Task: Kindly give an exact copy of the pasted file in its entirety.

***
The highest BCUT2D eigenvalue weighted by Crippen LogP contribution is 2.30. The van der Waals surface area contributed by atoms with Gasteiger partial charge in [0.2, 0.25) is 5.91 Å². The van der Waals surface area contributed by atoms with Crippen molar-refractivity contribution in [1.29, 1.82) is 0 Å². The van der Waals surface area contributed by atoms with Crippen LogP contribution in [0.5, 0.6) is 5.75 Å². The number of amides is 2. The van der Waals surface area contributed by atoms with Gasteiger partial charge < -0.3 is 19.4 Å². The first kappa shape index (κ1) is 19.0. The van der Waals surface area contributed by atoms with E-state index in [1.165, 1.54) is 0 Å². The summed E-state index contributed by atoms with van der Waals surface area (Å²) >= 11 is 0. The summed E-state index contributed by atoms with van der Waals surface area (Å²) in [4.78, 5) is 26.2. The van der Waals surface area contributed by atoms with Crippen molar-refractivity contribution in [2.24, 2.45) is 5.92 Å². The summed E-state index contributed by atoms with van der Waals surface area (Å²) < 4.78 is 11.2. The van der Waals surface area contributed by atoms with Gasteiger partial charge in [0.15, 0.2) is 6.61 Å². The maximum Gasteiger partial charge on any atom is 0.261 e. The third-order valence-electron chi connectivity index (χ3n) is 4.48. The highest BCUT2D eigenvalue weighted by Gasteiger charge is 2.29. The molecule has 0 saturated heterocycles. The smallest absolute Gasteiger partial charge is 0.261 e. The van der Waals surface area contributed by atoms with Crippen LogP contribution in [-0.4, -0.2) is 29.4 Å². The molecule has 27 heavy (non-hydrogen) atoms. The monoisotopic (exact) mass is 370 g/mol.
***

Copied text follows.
The highest BCUT2D eigenvalue weighted by Crippen LogP contribution is 2.30. The van der Waals surface area contributed by atoms with Gasteiger partial charge in [0.2, 0.25) is 5.91 Å². The van der Waals surface area contributed by atoms with Crippen molar-refractivity contribution in [1.29, 1.82) is 0 Å². The van der Waals surface area contributed by atoms with Crippen LogP contribution in [0.5, 0.6) is 5.75 Å². The number of amides is 2. The van der Waals surface area contributed by atoms with Gasteiger partial charge < -0.3 is 19.4 Å². The first kappa shape index (κ1) is 19.0. The van der Waals surface area contributed by atoms with E-state index in [1.165, 1.54) is 0 Å². The summed E-state index contributed by atoms with van der Waals surface area (Å²) >= 11 is 0. The summed E-state index contributed by atoms with van der Waals surface area (Å²) in [4.78, 5) is 26.2. The van der Waals surface area contributed by atoms with Crippen molar-refractivity contribution in [2.24, 2.45) is 5.92 Å². The summed E-state index contributed by atoms with van der Waals surface area (Å²) < 4.78 is 11.2. The van der Waals surface area contributed by atoms with Gasteiger partial charge in [0.15, 0.2) is 6.61 Å². The maximum Gasteiger partial charge on any atom is 0.261 e. The third-order valence-electron chi connectivity index (χ3n) is 4.48. The highest BCUT2D eigenvalue weighted by Gasteiger charge is 2.29. The molecule has 0 saturated heterocycles. The smallest absolute Gasteiger partial charge is 0.261 e. The van der Waals surface area contributed by atoms with Crippen LogP contribution in [-0.4, -0.2) is 29.4 Å². The molecule has 27 heavy (non-hydrogen) atoms. The monoisotopic (exact) mass is 370 g/mol.